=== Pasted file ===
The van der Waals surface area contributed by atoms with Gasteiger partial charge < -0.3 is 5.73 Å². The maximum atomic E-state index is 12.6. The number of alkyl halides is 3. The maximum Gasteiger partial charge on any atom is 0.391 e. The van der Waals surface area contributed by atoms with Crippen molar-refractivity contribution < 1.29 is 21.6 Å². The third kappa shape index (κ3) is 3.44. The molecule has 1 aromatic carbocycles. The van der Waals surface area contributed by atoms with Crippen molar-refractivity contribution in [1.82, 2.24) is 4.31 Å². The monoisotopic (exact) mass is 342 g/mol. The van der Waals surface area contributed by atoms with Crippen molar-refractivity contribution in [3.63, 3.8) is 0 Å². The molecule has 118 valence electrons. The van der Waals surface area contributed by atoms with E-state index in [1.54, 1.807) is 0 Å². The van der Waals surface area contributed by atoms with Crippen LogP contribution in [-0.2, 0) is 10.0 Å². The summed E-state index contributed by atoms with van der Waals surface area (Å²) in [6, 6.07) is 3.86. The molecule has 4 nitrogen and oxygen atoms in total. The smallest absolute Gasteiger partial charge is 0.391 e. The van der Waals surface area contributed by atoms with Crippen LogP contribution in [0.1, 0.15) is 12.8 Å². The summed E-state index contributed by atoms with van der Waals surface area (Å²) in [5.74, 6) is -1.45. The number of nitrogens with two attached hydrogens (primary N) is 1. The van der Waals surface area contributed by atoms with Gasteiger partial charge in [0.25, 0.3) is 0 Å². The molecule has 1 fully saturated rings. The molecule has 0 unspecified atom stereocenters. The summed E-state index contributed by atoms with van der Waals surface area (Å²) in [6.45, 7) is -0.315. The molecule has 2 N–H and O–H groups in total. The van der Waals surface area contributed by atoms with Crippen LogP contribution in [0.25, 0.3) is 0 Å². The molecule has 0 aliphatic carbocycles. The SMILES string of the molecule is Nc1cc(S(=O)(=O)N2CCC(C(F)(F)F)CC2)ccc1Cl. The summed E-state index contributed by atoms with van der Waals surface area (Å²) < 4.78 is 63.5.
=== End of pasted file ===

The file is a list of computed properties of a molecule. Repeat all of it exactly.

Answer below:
The van der Waals surface area contributed by atoms with Gasteiger partial charge < -0.3 is 5.73 Å². The maximum atomic E-state index is 12.6. The number of alkyl halides is 3. The maximum Gasteiger partial charge on any atom is 0.391 e. The van der Waals surface area contributed by atoms with Crippen molar-refractivity contribution < 1.29 is 21.6 Å². The third kappa shape index (κ3) is 3.44. The molecule has 1 aromatic carbocycles. The van der Waals surface area contributed by atoms with Crippen molar-refractivity contribution in [1.82, 2.24) is 4.31 Å². The monoisotopic (exact) mass is 342 g/mol. The van der Waals surface area contributed by atoms with Crippen molar-refractivity contribution in [3.63, 3.8) is 0 Å². The molecule has 118 valence electrons. The van der Waals surface area contributed by atoms with E-state index in [1.54, 1.807) is 0 Å². The van der Waals surface area contributed by atoms with Crippen LogP contribution in [-0.2, 0) is 10.0 Å². The summed E-state index contributed by atoms with van der Waals surface area (Å²) in [6, 6.07) is 3.86. The molecule has 4 nitrogen and oxygen atoms in total. The smallest absolute Gasteiger partial charge is 0.391 e. The van der Waals surface area contributed by atoms with Crippen LogP contribution in [0.1, 0.15) is 12.8 Å². The summed E-state index contributed by atoms with van der Waals surface area (Å²) in [5.74, 6) is -1.45. The number of nitrogens with two attached hydrogens (primary N) is 1. The van der Waals surface area contributed by atoms with Gasteiger partial charge in [0.25, 0.3) is 0 Å². The molecule has 1 fully saturated rings. The molecule has 0 unspecified atom stereocenters. The summed E-state index contributed by atoms with van der Waals surface area (Å²) in [6.45, 7) is -0.315. The molecule has 2 N–H and O–H groups in total. The van der Waals surface area contributed by atoms with Crippen LogP contribution in [0.25, 0.3) is 0 Å². The molecule has 0 aliphatic carbocycles. The SMILES string of the molecule is Nc1cc(S(=O)(=O)N2CCC(C(F)(F)F)CC2)ccc1Cl. The summed E-state index contributed by atoms with van der Waals surface area (Å²) < 4.78 is 63.5.